Jersey in the house at Louisville
Lois Elfman | 1/25/2018, 6:26 p.m.
As a kid growing up in Montclair, N.J., Myisha Hines-Allen went to New York Liberty games and marveled at the basketball talent on display. She modeled her game after LeBron James and admired WNBA talent such as Candace Parker and former Liberty player/fellow New Jerseyite Essence Carson.
Among the country’s best high school players and a McDonald’s All-American, Hines-Allen had her pick of colleges. She chose University of Louisville after feeling an immediate connection during her official visit. Now in her senior year, the 6-foot-2 post player is averaging a double/double with 14.3 points and 10.3 rebounds per game. Currently 20-1 on the season, the Louisville Cardinals are aiming for a national championship.
The amazing fan support that Louisville receives excited Hines-Allen when she was deciding what college to attend. In her final season, she said she couldn’t have asked for more. “This is a family atmosphere and the fan base is incredible,” said Hines-Allen.
There is a lot of basketball talent in New Jersey, so growing up Hines-Allen enjoyed some great competition. She played her AAU ball with the New Jersey Sparks Elite, a team with an impressive history. “I was able to learn because I was always around great players,” said Hines-Allen, whose older sisters also played college basketball and were her role models.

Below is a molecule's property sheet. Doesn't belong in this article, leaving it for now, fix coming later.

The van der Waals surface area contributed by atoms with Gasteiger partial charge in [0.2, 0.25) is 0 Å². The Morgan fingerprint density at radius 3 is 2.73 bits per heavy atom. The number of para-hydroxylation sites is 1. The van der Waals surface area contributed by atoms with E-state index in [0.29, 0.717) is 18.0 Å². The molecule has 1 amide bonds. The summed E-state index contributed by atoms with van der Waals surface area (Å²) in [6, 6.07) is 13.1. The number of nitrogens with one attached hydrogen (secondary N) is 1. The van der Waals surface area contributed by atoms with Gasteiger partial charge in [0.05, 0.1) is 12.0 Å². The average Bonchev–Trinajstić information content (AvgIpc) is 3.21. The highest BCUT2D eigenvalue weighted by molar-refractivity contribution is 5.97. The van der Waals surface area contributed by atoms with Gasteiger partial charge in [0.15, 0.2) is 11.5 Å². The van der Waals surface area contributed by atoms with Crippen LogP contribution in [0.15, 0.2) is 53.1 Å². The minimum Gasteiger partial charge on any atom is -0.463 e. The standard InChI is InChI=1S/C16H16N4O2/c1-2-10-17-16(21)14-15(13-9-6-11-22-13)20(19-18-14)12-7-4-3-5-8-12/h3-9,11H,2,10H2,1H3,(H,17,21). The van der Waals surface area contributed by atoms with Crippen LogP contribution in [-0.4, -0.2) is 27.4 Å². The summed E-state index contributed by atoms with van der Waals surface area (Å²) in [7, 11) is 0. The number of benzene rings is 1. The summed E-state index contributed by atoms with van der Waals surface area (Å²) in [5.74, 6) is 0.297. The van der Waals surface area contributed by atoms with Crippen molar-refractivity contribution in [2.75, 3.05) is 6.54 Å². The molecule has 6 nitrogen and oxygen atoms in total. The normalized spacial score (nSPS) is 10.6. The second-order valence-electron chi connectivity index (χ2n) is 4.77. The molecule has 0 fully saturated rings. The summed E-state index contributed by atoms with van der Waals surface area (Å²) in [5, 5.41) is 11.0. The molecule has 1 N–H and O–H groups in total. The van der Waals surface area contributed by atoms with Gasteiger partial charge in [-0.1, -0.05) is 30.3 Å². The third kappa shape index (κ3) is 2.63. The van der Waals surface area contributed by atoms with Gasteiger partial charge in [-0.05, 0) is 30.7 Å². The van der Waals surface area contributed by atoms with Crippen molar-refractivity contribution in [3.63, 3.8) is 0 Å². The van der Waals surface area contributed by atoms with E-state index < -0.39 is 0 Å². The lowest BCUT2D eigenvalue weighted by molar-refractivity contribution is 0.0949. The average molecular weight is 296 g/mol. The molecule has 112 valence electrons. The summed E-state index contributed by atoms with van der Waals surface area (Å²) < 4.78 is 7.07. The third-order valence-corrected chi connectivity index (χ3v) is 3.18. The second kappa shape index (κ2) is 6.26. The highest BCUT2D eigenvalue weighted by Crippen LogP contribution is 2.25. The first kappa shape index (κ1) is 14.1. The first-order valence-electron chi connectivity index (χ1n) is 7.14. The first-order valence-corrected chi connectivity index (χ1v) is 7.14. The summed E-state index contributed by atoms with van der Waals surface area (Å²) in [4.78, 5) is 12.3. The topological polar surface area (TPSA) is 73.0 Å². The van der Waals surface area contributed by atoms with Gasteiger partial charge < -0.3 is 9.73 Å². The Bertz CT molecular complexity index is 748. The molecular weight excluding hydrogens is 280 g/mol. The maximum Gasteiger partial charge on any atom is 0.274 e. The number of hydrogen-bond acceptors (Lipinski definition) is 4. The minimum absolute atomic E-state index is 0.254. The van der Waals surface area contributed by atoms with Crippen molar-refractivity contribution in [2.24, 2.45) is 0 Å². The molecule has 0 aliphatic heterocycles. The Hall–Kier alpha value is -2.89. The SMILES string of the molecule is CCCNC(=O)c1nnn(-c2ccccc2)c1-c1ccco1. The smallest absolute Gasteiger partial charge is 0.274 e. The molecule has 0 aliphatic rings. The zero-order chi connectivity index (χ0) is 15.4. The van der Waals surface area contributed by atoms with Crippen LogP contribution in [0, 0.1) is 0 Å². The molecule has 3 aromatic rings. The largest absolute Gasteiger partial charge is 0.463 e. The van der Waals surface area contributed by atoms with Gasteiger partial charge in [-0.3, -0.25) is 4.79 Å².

Louisville coach Jeff Walz and her teammates have taught Hines-Allen to play with full intensity no matter the opponent. “The little things matter most. That’s why we’re successful,” she said. “We’re so focused on doing the little things and executing.”
As a senior, Hines-Allen is a leader. She said the preparation for that started her sophomore year when the five seniors on the team showed her what leadership entails. They taught her the ways to carry on the tradition of Louisville basketball and in turn she is doing the same for the team’s younger players. Although Cardinals tradition is the priority, Hines-Allen also carries New Jersey pride.
“The Jersey tough,” said Hines-Allen, a sports administration major who wants to play professionally after college, and then probably go into coaching. “We’re strong. We have confidence. You can tell when someone is from New Jersey when they’re playing basketball—girl or boy. You know they’re from Jersey.”